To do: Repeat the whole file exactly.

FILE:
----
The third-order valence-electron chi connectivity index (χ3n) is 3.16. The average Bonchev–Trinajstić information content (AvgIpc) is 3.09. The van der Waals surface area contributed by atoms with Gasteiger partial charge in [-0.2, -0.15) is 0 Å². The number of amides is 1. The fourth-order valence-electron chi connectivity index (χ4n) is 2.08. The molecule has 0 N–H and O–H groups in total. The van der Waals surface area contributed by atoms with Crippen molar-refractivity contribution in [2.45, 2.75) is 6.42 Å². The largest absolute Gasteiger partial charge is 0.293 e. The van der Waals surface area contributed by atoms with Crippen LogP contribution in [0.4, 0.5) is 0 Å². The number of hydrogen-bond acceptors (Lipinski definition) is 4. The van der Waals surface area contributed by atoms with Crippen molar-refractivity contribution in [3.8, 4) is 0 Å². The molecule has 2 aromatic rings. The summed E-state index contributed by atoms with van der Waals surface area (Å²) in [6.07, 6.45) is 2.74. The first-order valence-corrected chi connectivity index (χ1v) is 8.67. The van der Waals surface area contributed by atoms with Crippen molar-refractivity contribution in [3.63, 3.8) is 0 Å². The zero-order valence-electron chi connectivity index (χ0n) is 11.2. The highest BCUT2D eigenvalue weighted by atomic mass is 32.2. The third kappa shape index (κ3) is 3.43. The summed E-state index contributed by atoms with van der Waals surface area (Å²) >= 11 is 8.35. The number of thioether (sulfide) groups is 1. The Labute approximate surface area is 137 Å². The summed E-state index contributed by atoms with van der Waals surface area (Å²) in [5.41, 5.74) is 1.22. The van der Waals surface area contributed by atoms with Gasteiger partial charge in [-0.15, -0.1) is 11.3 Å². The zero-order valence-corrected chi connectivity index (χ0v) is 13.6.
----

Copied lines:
The third-order valence-electron chi connectivity index (χ3n) is 3.16. The average Bonchev–Trinajstić information content (AvgIpc) is 3.09. The van der Waals surface area contributed by atoms with Gasteiger partial charge in [-0.2, -0.15) is 0 Å². The number of amides is 1. The fourth-order valence-electron chi connectivity index (χ4n) is 2.08. The molecule has 0 N–H and O–H groups in total. The van der Waals surface area contributed by atoms with Crippen molar-refractivity contribution in [2.45, 2.75) is 6.42 Å². The largest absolute Gasteiger partial charge is 0.293 e. The van der Waals surface area contributed by atoms with Crippen LogP contribution in [0.4, 0.5) is 0 Å². The number of hydrogen-bond acceptors (Lipinski definition) is 4. The van der Waals surface area contributed by atoms with Crippen molar-refractivity contribution in [3.8, 4) is 0 Å². The molecule has 2 aromatic rings. The summed E-state index contributed by atoms with van der Waals surface area (Å²) in [6.07, 6.45) is 2.74. The first-order valence-corrected chi connectivity index (χ1v) is 8.67. The van der Waals surface area contributed by atoms with Crippen molar-refractivity contribution in [3.63, 3.8) is 0 Å². The zero-order valence-electron chi connectivity index (χ0n) is 11.2. The highest BCUT2D eigenvalue weighted by atomic mass is 32.2. The third kappa shape index (κ3) is 3.43. The summed E-state index contributed by atoms with van der Waals surface area (Å²) >= 11 is 8.35. The number of thioether (sulfide) groups is 1. The Labute approximate surface area is 137 Å². The summed E-state index contributed by atoms with van der Waals surface area (Å²) in [5.41, 5.74) is 1.22. The van der Waals surface area contributed by atoms with Gasteiger partial charge in [-0.15, -0.1) is 11.3 Å². The zero-order valence-corrected chi connectivity index (χ0v) is 13.6.